UK commits to post-Brexit clinical trial rule harmonization but uncertainties remain

By Nick Taylor

- Last updated on GMT

(Image: Getty/MarianVejcik)
(Image: Getty/MarianVejcik)
The UK government has provided the “strongest possible reassurance” that it will implement the incoming European Union Clinical Trial Regulation, whatever happens in the Brexit negotiations.

People and organizations involved in clinical trials in the EU and UK are worried Brexit ​will drive the divergence of the regulatory regimes in the two regions. This would make it harder to set up clinical trials that activate sites in the EU and UK.

Facing a rebellion on the topic in the House of Lords, the UK government has emphasized its commitment​ to implementing EU clinical trial rules that are due to come into force in 2020.

Baroness Goldie, the government’s representative in the Lords, said ​the UK will do everything it can to implement the regulations and maintain the harmonized clinical trial regulatory environment. 

As it stands, the regulation is due to come into force after the UK officially leaves the EU in March​ but before the end of the planned transition period. If that happens, the regulation should automatically become part of British law.

However, as with much to do with Brexit, little of this is set in stone. The failure to agree a transition period or delay to the implementation of the regulation could make the envisaged UK adoption of the rules more difficult. 

Acknowledging that, Goldie said the government will implement as much of the regulation as it can even if the rules come into force outside of the transition period.

There are limits to what the UK can promise unilaterally, though. The UK will only have access to the shared IT portal and participate in single assessments if the EU agrees.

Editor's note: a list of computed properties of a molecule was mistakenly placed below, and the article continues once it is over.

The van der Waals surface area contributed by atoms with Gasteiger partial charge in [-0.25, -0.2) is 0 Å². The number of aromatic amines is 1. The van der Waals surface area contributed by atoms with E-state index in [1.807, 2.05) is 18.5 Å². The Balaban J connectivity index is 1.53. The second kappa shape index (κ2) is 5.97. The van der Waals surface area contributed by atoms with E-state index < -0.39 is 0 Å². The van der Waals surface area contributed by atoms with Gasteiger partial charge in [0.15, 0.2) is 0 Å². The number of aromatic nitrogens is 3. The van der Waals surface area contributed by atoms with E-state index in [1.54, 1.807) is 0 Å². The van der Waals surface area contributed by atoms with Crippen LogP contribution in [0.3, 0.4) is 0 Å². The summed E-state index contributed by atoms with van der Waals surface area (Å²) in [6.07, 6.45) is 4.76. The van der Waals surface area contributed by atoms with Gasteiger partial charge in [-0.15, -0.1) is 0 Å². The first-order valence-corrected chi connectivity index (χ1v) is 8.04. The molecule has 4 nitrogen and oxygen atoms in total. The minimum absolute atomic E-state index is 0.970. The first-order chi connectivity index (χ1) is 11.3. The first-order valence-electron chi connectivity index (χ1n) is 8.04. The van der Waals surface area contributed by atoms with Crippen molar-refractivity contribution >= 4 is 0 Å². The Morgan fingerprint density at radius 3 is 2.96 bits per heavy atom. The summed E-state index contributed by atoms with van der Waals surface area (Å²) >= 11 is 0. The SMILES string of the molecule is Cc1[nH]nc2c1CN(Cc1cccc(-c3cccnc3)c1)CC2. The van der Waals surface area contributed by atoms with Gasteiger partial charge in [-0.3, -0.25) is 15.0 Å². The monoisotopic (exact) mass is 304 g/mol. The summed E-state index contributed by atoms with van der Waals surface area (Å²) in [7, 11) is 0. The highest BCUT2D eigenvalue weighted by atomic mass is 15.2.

Potential risks

The ultimate significance of these limitations depends on what happens in the coming months and years. For now, the lack of common ground between EU and UK negotiators on key topics such as the Irish border means the preferred, simple transfer of the regulations in national law is not guaranteed.

Notably, the final terms of the transition period are yet to be agreed, meaning the UK could make a hard split from the EU in 10 months. In that scenario, the UK would sever its ties to the EU before the regulation comes into force, raising doubts about how the rules would apply to its clinical trial sector.

There is also a risk the European Medicines Agency (EMA) will further delay the implementation of the regulation. Technical challenges have already forced the EMA to push back the start date once.

With the relocation to Amsterdam​, the Netherlands stretching its resources, the EMA could delay the implementation date again. If the new date is set for later than the end of 2020, the UK will likely have left the EU even if a transition period is agreed.

The likelihood of these scenarios occurring may be small but the potential for them to disrupt clinical research means they are a cause for concern in the industry.

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